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The text file contains two columns- index number(5 spaces) and characters(30 spaces). It is arranged in lexicographic order. I want to perform binary search to search for the keyword.

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Is the line length constant for each line? You mention "spaces". Do you mean spaces between the values or "5 characters for the index number" and "30 characters for the data"? –  Joachim Sauer Mar 7 '11 at 9:03
yes..the line length is constant for each line...I mean the latter.. "5 characters for the index number" and "30 characters for the data"? –  Apps Mar 7 '11 at 10:19
By what are the said "columns" separated ? This question because kriegar speaks of separating space. What is there between the two columns ? Are they touching without space ? What do you want to do after the keyword is found ? –  eyquem Mar 7 '11 at 11:04
Can you load the entire file into memory, or is it too large for that? –  Björn Pollex Mar 7 '11 at 11:57

5 Answers 5

Here's an interesting way to do it with Python's built-in bisect module.

import bisect
import os

class Query(object):

    def __init__(self, query, index=5):
        self.query = query
        self.index = index

    def __lt__(self, comparable):
        return self.query < comparable[self.index:]

class FileSearcher(object):

    def __init__(self, file_pointer, record_size=35):
        self.file_pointer = file_pointer
        self.file_pointer.seek(0, os.SEEK_END)
        self.record_size = record_size + len(os.linesep)
        self.num_bytes = self.file_pointer.tell()
        self.file_size = (self.num_bytes // self.record_size)

    def __len__(self):
        return self.file_size

    def __getitem__(self, item):
        self.file_pointer.seek(item * self.record_size)
        return self.file_pointer.read(self.record_size)

if __name__ == '__main__':
    with open('data.dat') as file_to_search:
        query = raw_input('Query: ')
        wrapped_query = Query(query)

        searchable_file = FileSearcher(file_to_search)
        print "Located @ line: ", bisect.bisect(searchable_file, wrapped_query)
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+1: it doesn't require to load the whole file in memory and binary search is justified in this case. –  J.F. Sebastian Mar 7 '11 at 12:32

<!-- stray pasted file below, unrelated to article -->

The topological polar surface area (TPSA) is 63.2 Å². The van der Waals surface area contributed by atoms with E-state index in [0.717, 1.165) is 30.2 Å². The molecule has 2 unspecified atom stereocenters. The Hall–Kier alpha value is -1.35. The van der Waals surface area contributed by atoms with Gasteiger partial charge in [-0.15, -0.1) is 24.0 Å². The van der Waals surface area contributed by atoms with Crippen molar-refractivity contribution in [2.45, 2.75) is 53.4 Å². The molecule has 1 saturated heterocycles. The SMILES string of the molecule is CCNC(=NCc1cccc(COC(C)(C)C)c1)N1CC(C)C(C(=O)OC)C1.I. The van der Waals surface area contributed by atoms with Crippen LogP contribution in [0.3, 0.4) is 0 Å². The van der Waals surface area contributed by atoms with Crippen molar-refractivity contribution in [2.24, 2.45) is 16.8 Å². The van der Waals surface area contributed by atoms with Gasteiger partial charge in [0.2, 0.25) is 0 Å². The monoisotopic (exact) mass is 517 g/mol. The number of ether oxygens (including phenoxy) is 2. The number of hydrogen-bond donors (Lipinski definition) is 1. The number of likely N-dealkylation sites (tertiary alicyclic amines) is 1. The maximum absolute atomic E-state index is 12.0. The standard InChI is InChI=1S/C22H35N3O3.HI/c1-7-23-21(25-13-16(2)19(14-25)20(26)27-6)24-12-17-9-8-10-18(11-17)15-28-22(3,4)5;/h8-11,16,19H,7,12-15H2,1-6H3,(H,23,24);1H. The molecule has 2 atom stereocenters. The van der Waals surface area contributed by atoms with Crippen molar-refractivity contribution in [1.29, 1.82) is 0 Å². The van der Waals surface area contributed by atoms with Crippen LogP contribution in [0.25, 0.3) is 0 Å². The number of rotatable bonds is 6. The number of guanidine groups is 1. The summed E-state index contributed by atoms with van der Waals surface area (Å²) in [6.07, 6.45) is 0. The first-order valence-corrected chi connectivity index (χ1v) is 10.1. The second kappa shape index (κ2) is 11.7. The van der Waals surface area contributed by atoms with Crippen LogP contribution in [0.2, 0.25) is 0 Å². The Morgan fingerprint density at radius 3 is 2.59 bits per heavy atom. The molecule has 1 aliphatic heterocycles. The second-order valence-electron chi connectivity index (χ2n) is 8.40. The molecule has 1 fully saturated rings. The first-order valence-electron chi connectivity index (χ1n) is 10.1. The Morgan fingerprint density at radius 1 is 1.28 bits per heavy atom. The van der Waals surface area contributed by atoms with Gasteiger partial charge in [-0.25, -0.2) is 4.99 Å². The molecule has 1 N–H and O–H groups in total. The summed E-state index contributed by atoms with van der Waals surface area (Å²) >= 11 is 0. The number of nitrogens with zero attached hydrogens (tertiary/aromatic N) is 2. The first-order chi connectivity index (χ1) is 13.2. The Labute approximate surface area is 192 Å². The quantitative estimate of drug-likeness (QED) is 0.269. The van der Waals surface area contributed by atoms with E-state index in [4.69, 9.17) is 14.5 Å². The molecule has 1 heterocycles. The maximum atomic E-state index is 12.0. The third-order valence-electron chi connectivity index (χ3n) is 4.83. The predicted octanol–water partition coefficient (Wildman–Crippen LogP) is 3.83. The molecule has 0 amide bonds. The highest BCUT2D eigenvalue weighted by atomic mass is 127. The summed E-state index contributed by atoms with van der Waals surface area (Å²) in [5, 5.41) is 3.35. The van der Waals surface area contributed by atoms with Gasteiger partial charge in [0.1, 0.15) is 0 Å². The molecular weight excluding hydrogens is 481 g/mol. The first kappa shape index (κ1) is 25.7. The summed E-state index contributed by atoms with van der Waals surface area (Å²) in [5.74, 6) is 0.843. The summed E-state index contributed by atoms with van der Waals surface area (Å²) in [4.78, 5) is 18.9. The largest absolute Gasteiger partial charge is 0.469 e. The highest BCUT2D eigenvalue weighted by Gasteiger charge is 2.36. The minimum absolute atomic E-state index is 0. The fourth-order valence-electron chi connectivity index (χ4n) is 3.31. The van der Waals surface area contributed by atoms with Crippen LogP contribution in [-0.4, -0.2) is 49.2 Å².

+1; if each “record” contains a newline too, the proposed record_size should be 36. –  tzot Mar 30 '11 at 6:31
This works great - note that you get the last record rather than the first. If you want the first use bisect_left. You will also have to change the wrapper class to wrap the data in the file as it will switch the comparison –  thebigjc Jan 11 '12 at 18:50

Do you need do do a binary search? If not, try converting your flatfile into a cdb (constant database). This will give you very speedy hash lookups to find the index for a given word:

import cdb

# convert the corpus file to a constant database one time
db = cdb.cdbmake('corpus.db', 'corpus.db_temp')
for line in open('largecorpus.txt', 'r'):
    index, word = line.split()
    db.add(word, index)

In a separate script, run queries against it:

import cdb
db = cdb.init('corpus.db')
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Note that CDB doesn't support files greater than 4GB, which killed this option for me. Given modern architectures, if the file is < 4GB, you might as well just have it in RAM. –  thebigjc Jan 11 '12 at 18:05

If you need to find a single keyword in a file:

line_with_keyword = next((line for line in open('file') if keyword in line),None)
if line_with_keyword is not None: 
   print line_with_keyword # found

To find multiple keywords you could use set() as @kriegar suggested:

def extract_keyword(line):
    return line[5:35] # assuming keyword starts on 6 position and has length 30